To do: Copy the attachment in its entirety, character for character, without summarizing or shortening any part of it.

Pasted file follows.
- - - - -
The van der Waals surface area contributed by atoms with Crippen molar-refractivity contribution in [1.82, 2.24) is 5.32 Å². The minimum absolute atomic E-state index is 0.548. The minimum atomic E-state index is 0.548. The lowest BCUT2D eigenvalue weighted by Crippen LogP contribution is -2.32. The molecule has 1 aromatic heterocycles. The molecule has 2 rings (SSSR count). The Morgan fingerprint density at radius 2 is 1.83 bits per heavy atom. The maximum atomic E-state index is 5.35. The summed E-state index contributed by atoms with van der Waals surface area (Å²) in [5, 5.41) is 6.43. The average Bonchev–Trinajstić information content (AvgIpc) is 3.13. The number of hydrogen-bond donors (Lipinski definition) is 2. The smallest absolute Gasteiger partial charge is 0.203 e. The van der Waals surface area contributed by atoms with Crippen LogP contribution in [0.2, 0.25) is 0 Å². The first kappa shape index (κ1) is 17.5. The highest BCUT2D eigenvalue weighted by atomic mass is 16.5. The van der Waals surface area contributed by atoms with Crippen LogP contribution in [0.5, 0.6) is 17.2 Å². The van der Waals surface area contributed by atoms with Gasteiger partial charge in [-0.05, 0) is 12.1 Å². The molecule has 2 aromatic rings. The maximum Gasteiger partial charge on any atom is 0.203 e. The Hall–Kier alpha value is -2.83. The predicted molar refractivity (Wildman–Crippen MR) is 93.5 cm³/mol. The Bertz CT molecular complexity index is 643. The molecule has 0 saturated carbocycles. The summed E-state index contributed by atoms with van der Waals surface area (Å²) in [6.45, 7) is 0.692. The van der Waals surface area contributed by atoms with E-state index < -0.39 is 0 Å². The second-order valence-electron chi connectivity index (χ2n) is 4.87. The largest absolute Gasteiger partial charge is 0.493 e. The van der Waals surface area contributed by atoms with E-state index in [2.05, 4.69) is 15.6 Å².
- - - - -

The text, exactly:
The van der Waals surface area contributed by atoms with Crippen molar-refractivity contribution in [1.82, 2.24) is 5.32 Å². The minimum absolute atomic E-state index is 0.548. The minimum atomic E-state index is 0.548. The lowest BCUT2D eigenvalue weighted by Crippen LogP contribution is -2.32. The molecule has 1 aromatic heterocycles. The molecule has 2 rings (SSSR count). The Morgan fingerprint density at radius 2 is 1.83 bits per heavy atom. The maximum atomic E-state index is 5.35. The summed E-state index contributed by atoms with van der Waals surface area (Å²) in [5, 5.41) is 6.43. The average Bonchev–Trinajstić information content (AvgIpc) is 3.13. The number of hydrogen-bond donors (Lipinski definition) is 2. The smallest absolute Gasteiger partial charge is 0.203 e. The van der Waals surface area contributed by atoms with Crippen LogP contribution in [0.2, 0.25) is 0 Å². The first kappa shape index (κ1) is 17.5. The highest BCUT2D eigenvalue weighted by atomic mass is 16.5. The van der Waals surface area contributed by atoms with Crippen LogP contribution in [0.5, 0.6) is 17.2 Å². The van der Waals surface area contributed by atoms with Gasteiger partial charge in [-0.05, 0) is 12.1 Å². The molecule has 2 aromatic rings. The maximum Gasteiger partial charge on any atom is 0.203 e. The Hall–Kier alpha value is -2.83. The predicted molar refractivity (Wildman–Crippen MR) is 93.5 cm³/mol. The Bertz CT molecular complexity index is 643. The molecule has 0 saturated carbocycles. The summed E-state index contributed by atoms with van der Waals surface area (Å²) in [6.45, 7) is 0.692. The van der Waals surface area contributed by atoms with E-state index < -0.39 is 0 Å². The second-order valence-electron chi connectivity index (χ2n) is 4.87. The largest absolute Gasteiger partial charge is 0.493 e. The van der Waals surface area contributed by atoms with E-state index in [2.05, 4.69) is 15.6 Å².